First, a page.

Maigret is the second Inspector Maigret novel I’ve read by Georges Simenon. I was hopeful that because the title was so simple that this might be the first novel in the set, but no. Pietr the Latvian was the first and Maigret turned out to be novel #19.
This story began with Maigret and his wife being woken in the middle of the night by an unexpected visit from their dopey nephew Philippe, who had foolishly managed to get himself framed for the murder of a gangland crook. Maigret had retired, but returned to Paris to clear his nephew’s name and save him from going to jail for a crime that he knew Philippe hadn’t committed.
Maigret soon realised that although Philippe was also a police officer his former colleagues in the police force had little interest in investigating the murder any further, so although Maigret had no official power, he immersed himself in the world of nightclubs, prostitutes, petty criminals, drug dealers and murderers, endangering his own life in his attempt to prove Philippe’s innocence.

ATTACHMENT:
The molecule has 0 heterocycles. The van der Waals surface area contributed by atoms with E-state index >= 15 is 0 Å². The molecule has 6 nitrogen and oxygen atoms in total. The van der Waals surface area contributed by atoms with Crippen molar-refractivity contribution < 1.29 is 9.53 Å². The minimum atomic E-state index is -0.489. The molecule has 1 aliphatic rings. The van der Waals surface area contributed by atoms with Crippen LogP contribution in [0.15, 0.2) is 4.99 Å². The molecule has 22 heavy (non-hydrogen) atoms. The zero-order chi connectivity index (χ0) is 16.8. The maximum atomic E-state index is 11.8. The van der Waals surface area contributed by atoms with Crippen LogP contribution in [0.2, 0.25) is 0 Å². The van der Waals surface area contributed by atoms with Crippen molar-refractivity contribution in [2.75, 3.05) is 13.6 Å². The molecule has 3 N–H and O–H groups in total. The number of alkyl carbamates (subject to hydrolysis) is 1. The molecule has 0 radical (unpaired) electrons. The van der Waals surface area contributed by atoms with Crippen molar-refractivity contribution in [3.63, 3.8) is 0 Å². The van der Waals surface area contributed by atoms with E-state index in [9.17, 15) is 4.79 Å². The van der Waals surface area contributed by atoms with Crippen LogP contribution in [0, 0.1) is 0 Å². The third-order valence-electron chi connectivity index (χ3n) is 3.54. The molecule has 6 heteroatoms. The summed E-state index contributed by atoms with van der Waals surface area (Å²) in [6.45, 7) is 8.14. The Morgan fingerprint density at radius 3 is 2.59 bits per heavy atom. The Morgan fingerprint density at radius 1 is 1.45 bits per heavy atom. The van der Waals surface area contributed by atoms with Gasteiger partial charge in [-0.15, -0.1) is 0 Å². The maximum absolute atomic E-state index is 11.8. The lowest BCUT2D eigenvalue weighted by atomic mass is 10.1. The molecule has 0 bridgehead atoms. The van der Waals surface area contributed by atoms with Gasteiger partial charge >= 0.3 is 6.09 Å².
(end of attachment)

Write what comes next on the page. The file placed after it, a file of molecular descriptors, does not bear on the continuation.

It was clear by the second half of the story who the murderer was, but the interest came from wondering how and if Maigret might be able to prove his case.
As in Lock 14 (The Carter of La Providence), I found Simenon’s writing style to be quite terse but this time I enjoyed it better. More details of Maigret’s character and personal life were included than in the previous novel I’d read and I’m looking forward to discovering more about him as I read more of this series.